The Great American Lie

There is this ideal in American society that can be pretty easily summed up as this:

Your success, and your failure, is determined nigh exclusively by the amount of effort you put into your chosen task.

If you are not successful, it’s simply because you didn’t work hard enough.  If you’re poor, it’s because you don’t work hard enough to make money.  If you have a shitty job, it’s because you’re not working hard enough to find a better one.  Basically, there is near infinite room for advancement if you’re willing to apply yourself to that advancement and are willing to do whatever it takes to get there.

It’s a neat ideal, and the idea is a comforting one.  Too bad next to none of it is true.  This is “The Great American Lie.”

It’s tied to the concept of American exceptionalism, and in many ways is the centerpiece to the collective delusion that the United States is just, like, the greatest country in the world in every way, ya know?

That’s not to say that the amount of effort you apply isn’t significant.  But it’s but one factor in many, and possibly not even the most important next to the simple reality of knowing the right people.  It can very easily be argued that having the right people going to bat for you is the biggest factor in you getting that well-paying job rather than someone else (who might even be more qualified)… or even knowing that well-paying job has an opening at all.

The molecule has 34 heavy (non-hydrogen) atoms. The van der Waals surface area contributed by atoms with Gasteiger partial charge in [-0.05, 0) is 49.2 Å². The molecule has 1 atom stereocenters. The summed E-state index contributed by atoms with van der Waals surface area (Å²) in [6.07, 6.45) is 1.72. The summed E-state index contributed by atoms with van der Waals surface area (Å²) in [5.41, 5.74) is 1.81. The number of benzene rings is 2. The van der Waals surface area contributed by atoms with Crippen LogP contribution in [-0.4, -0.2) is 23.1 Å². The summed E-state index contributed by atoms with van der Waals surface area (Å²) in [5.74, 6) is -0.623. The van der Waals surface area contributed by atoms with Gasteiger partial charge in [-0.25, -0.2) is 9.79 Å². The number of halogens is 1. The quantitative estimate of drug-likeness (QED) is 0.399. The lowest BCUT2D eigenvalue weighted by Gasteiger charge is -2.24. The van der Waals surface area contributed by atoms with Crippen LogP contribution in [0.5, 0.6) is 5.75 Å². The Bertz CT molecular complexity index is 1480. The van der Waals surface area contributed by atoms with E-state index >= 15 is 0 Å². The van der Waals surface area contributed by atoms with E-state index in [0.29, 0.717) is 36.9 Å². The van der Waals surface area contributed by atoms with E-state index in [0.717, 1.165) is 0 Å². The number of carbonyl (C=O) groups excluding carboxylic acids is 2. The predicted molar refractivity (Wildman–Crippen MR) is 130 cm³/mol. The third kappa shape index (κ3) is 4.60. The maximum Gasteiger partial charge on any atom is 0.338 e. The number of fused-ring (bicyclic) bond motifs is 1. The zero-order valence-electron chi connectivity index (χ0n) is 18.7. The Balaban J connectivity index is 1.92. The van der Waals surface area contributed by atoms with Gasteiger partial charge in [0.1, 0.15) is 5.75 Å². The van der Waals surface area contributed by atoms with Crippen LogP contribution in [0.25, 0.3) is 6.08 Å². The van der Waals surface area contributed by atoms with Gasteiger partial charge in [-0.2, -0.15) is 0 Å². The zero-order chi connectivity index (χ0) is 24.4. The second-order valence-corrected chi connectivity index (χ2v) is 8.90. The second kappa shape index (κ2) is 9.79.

Americans even know this.  We bandy about buzzwords like “crony capitalism” and complain our leaders are in bed with special interests.  We gripe when shamed political or business leaders deploy their golden parachutes and land in better situations then they were before.

Then we turn around, and spit on the homeless person on the street and tell them they just need to work harder (usually while denying them jobs or assistance because they’re homeless and obviously a junkie that can’t be trusted or some other excuse), willfully ignorant to the fact that perhaps if one or two things that had nothing to do with our talents was different, the roles would be reversed.

We perpetuate the lie while we boo and hiss when that lie is exposed.  Why?  Because it’s convenient, and if there’s anything Americans love more than anything, it’s convenience.  It’s easy to blame those underneath us for simply not putting forth the effort.  Because to think otherwise would complicate our lives, forcing us to take stock in our good fortune and even (gasp!) having sympathy for our fellow man… compelling us to (GASP!) maybe even… help those less fortunate than us.

It’s also silly.  There’s nothing wrong in accepting our good fortune.  You don’t need to give your every spare dollar or every free moment helping the needy and the poor among us.  But the very least we can do is regard them without scorn, and try not to actively obstruct their own paths upward.

It’s only by facing and confronting The Great American Lie that we can even begin to make it The Great American Truth.

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